Take Two #24: Let the Hunger Games Begin!
By Kyra-lin Hom
Surely, you've heard of them, this Hunger Games trilogy by Suzanne Collins that's swinging the world around by its sensitive bits? Well if not the books, perhaps you've heard of the recent release of its major motion picture counterpart directed by Gary Ross and starring Jennifer Lawrence? If you haven't, get on that because both are fantastic. It's about time the public gets so riled up over a real heroine. I'm sorry Twilight fans, but even you have to admit that Bella doesn't count.
I read the first book in the trilogy many a month ago at the urging of my absurdly well read mother. In the initial pages, I was skeptical. Being of the anime and Japanese literature generation, I'm always quick to associate any kill until there is only one survivor left scenario with Koushun Takami's 1999 novel Battle Royale. In this Japanese novel, a single class of junior high school students are selected at random to become part of a televised 'Battle Royale' as a means of suppressing the population. I won't spoil the ending, but let's just say the similarities with The Hunger Games don't stop there. More on this later.
Battle Royale became an insanely popular and influential piece of work. It is incredibly Japanese in its execution (both the book and movie adaptation) but universal in its themes. It is impossible to know if the creators of films such as The Condemned (2007), Death Race (2008) and Kill Theory (2008) were directly influenced by Takami's work or not. What is true is that the popularization of the Battle Royale franchise was followed by a long string of similarly themed action and horror films. I even adapted it for a video game class. Trying to work the backstabbing and alliance building into an RPG (role playing game) while still keeping the basic plot of the novel proved a fun challenge.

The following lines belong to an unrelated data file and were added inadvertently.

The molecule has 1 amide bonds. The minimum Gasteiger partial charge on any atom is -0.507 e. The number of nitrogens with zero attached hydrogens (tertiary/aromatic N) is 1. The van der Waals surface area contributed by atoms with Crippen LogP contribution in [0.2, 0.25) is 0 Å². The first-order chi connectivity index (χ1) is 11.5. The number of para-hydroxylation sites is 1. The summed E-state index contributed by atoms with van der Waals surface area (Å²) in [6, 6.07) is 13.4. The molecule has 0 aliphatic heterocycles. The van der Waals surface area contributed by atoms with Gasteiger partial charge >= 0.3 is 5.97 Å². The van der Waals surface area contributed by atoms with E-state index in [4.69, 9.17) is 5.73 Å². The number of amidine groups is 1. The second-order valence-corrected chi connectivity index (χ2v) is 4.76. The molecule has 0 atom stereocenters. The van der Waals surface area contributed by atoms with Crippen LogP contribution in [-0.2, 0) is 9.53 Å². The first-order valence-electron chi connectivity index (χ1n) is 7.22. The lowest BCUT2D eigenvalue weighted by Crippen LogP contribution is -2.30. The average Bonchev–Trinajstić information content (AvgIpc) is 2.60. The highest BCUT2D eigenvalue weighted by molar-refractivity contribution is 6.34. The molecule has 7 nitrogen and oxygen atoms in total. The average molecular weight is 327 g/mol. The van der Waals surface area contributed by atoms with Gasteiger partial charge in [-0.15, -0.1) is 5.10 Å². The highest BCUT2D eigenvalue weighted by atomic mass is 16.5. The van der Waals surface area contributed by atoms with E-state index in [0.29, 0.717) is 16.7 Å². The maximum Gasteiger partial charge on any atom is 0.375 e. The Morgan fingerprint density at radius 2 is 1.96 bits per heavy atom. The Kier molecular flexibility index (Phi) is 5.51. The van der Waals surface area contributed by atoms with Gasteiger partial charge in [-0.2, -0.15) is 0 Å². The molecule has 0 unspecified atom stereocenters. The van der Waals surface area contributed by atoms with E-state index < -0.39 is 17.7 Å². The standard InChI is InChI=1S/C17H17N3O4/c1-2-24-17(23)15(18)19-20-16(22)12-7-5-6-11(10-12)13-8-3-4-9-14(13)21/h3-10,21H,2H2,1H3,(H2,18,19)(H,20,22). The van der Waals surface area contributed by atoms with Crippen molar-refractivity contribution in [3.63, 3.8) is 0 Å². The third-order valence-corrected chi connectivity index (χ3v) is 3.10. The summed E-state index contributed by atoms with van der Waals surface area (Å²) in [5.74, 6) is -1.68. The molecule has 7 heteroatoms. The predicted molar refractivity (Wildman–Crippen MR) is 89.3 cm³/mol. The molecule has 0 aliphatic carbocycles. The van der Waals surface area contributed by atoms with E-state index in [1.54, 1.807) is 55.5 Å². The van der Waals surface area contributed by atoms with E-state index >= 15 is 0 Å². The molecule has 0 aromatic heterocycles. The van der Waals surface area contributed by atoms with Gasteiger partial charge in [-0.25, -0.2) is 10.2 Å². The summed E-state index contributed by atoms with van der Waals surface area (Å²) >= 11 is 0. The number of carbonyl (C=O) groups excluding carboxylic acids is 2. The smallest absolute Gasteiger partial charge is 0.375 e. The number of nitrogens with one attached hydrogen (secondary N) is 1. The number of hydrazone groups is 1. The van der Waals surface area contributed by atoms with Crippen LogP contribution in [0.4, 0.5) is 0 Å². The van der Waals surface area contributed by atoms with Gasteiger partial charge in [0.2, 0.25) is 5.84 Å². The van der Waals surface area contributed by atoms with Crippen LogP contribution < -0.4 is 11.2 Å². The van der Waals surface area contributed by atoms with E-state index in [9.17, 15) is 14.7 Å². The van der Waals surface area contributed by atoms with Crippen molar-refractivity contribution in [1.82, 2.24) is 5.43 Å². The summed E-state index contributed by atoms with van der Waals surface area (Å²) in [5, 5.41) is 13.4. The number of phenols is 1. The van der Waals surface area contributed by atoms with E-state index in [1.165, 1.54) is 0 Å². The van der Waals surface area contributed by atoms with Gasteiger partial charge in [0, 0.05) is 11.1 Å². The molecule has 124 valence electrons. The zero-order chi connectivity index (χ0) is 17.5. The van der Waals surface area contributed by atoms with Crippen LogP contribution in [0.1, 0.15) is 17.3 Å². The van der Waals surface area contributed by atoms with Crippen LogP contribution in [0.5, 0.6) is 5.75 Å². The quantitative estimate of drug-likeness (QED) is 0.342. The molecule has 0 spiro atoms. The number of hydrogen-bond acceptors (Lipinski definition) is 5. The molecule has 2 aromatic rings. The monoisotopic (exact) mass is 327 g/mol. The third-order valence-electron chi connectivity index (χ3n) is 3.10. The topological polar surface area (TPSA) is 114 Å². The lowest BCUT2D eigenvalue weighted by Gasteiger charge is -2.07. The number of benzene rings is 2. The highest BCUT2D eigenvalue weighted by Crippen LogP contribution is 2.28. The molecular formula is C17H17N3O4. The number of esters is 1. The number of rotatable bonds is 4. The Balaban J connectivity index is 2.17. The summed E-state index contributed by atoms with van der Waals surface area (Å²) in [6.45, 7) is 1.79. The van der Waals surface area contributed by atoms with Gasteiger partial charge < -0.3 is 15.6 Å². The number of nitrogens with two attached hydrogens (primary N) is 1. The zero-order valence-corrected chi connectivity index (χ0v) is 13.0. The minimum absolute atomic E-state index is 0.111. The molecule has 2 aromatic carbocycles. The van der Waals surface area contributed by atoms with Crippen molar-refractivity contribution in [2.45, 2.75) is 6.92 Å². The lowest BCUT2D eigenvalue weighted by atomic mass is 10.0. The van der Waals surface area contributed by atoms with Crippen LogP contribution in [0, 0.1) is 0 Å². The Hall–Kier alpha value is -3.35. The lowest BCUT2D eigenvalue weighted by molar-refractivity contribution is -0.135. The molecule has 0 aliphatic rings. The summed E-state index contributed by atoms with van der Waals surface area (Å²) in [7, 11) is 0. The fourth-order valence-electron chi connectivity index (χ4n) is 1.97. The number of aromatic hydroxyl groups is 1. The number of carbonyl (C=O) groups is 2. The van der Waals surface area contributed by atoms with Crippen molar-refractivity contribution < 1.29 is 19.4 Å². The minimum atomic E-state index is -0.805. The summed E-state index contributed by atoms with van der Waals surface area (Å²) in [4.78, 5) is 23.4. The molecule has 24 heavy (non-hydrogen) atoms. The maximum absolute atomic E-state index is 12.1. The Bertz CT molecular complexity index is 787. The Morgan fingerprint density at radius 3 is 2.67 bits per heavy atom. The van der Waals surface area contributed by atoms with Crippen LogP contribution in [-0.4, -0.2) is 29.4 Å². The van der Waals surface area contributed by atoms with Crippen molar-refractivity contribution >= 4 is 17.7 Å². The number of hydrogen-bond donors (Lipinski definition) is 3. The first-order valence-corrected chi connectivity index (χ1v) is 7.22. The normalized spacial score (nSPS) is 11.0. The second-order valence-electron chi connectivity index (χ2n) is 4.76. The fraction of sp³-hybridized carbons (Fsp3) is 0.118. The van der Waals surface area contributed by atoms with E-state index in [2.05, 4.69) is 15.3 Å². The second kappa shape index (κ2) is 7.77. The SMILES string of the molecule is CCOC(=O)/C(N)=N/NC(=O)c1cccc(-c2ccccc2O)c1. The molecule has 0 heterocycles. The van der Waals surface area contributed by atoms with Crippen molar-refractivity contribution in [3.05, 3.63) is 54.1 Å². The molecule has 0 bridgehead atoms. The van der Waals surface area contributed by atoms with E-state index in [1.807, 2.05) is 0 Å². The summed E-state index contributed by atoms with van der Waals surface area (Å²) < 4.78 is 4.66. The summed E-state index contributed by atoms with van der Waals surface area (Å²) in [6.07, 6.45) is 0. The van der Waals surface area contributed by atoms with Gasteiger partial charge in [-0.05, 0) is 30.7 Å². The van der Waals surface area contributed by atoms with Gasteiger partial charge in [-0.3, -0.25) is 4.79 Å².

However, let's not be quick to point fingers, as so much of the Internet has already viciously done to Suzanne Collins. Certain concepts in stories become popular for a reason, seamlessly meshing into the global consciousness. Monster films spilled out of Japan after WWII. Escapist fantasy films flood theaters during economic depressions. Superhero – and not limited to the cape wearing kind – action flicks are often rampant during the early hopeful stages of war. You get where I'm going with this?
Humans aren't complicated creatures. Give us a good story that evokes emotion, allows catharsis and lets us forget our own troubles and you've got a blockbuster. Of course that process is much more complicated than it sounds, but you get the idea. As a girl with a Bachelor's in Screenwriting, let me reiterate that there really is no story that hasn't been told before when you break it down to its basics. What makes it new is how you tell that story.
So back to this theme of battling other trapped individuals for your life, kill or be killed, seeing how real people act when given a weapon and told that only one of them gets out alive. When put that way, does something else come to mind? How about Survivor?
The format for the trendy TV show Survivor first appeared before any of this in 1992 Britain produced by Charlie Parsons. It has since spurred the production of over 60 spin-offs in nearly as many countries. And this isn't including other shows like Big Brother or The Bachelor because, let's face it, they are all based in the concept of a free for all. Then you have the 2004 movie Saw that is all about what people will really do to survive. Apparently we find something innately fascinating about exploring what average people will do in absolutely not average situations. The Hunger Games is a continuation of this curiosity not a rip off of a Japanese novel that Suzanne Collins hadn't even heard of prior to the publication of her novels.
Despite what it seems like I'm not defending Collins so much as defending a franchise that I, for once, can really get behind. Yes, there's romance and the trials of deciding between two boys, but that's not what the story is about. It's about a headstrong and capable girl coming into her power and having to deal with the complications of an unstable, overwhelming and unwanted world, which just so happens to include the confusing advances of two young men. And hey, if it takes putting up with Twilight-inspired badges of 'Team Peeta' vs. 'Team Gale' to push an admirable heroine like Katniss to the forefront of young girls' minds then so be it.